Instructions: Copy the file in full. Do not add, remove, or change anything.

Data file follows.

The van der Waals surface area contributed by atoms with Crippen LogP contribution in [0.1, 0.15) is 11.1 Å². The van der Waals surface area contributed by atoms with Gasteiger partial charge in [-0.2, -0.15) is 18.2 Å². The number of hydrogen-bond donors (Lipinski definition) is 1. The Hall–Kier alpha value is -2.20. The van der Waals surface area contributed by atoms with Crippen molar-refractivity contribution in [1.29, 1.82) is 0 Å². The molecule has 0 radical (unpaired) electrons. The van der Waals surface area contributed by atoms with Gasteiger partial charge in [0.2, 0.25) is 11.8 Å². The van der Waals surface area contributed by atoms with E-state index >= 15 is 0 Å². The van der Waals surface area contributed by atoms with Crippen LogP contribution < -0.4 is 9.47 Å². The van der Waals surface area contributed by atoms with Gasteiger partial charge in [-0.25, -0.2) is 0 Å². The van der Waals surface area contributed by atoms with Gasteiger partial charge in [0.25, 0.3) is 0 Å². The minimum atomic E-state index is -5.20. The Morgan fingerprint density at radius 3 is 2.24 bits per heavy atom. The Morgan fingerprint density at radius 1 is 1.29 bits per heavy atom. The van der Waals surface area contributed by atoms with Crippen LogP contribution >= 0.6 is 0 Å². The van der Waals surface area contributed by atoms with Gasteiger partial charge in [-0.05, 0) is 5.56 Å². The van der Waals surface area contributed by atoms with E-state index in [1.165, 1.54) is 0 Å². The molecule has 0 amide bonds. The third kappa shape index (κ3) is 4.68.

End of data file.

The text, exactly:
The van der Waals surface area contributed by atoms with Crippen LogP contribution in [0.1, 0.15) is 11.1 Å². The van der Waals surface area contributed by atoms with Gasteiger partial charge in [-0.2, -0.15) is 18.2 Å². The number of hydrogen-bond donors (Lipinski definition) is 1. The Hall–Kier alpha value is -2.20. The van der Waals surface area contributed by atoms with Crippen molar-refractivity contribution in [1.29, 1.82) is 0 Å². The molecule has 0 radical (unpaired) electrons. The van der Waals surface area contributed by atoms with Gasteiger partial charge in [0.2, 0.25) is 11.8 Å². The van der Waals surface area contributed by atoms with E-state index >= 15 is 0 Å². The van der Waals surface area contributed by atoms with Crippen LogP contribution < -0.4 is 9.47 Å². The van der Waals surface area contributed by atoms with Gasteiger partial charge in [-0.25, -0.2) is 0 Å². The van der Waals surface area contributed by atoms with Gasteiger partial charge in [0.25, 0.3) is 0 Å². The minimum atomic E-state index is -5.20. The Morgan fingerprint density at radius 3 is 2.24 bits per heavy atom. The Morgan fingerprint density at radius 1 is 1.29 bits per heavy atom. The van der Waals surface area contributed by atoms with Crippen LogP contribution >= 0.6 is 0 Å². The van der Waals surface area contributed by atoms with Gasteiger partial charge in [-0.05, 0) is 5.56 Å². The van der Waals surface area contributed by atoms with E-state index in [1.165, 1.54) is 0 Å². The molecule has 0 amide bonds. The third kappa shape index (κ3) is 4.68.